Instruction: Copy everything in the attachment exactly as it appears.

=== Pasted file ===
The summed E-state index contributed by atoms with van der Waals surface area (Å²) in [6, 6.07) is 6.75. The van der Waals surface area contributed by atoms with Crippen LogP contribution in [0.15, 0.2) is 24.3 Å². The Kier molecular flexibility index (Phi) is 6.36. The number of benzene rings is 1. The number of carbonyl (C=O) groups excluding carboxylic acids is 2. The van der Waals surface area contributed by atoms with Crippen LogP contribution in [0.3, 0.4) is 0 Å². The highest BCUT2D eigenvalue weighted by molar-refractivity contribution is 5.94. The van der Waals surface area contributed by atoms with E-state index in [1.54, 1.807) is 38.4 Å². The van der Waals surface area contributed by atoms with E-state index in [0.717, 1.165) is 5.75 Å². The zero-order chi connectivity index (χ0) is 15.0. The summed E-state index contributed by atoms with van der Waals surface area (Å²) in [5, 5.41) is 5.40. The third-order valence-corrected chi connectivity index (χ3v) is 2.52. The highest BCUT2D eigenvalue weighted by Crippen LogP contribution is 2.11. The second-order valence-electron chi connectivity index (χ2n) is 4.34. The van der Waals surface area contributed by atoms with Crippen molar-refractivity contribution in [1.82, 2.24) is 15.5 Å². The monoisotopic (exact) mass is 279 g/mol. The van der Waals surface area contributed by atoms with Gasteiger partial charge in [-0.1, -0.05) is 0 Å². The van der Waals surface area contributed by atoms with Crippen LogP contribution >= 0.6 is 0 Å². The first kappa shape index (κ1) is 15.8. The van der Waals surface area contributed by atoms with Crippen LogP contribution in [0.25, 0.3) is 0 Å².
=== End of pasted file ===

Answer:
The summed E-state index contributed by atoms with van der Waals surface area (Å²) in [6, 6.07) is 6.75. The van der Waals surface area contributed by atoms with Crippen LogP contribution in [0.15, 0.2) is 24.3 Å². The Kier molecular flexibility index (Phi) is 6.36. The number of benzene rings is 1. The number of carbonyl (C=O) groups excluding carboxylic acids is 2. The van der Waals surface area contributed by atoms with Crippen LogP contribution in [0.3, 0.4) is 0 Å². The highest BCUT2D eigenvalue weighted by molar-refractivity contribution is 5.94. The van der Waals surface area contributed by atoms with E-state index in [1.54, 1.807) is 38.4 Å². The van der Waals surface area contributed by atoms with E-state index in [0.717, 1.165) is 5.75 Å². The zero-order chi connectivity index (χ0) is 15.0. The summed E-state index contributed by atoms with van der Waals surface area (Å²) in [5, 5.41) is 5.40. The third-order valence-corrected chi connectivity index (χ3v) is 2.52. The highest BCUT2D eigenvalue weighted by Crippen LogP contribution is 2.11. The second-order valence-electron chi connectivity index (χ2n) is 4.34. The van der Waals surface area contributed by atoms with Crippen molar-refractivity contribution in [1.82, 2.24) is 15.5 Å². The monoisotopic (exact) mass is 279 g/mol. The van der Waals surface area contributed by atoms with Gasteiger partial charge in [-0.1, -0.05) is 0 Å². The van der Waals surface area contributed by atoms with Crippen LogP contribution >= 0.6 is 0 Å². The first kappa shape index (κ1) is 15.8. The van der Waals surface area contributed by atoms with Crippen LogP contribution in [0.25, 0.3) is 0 Å².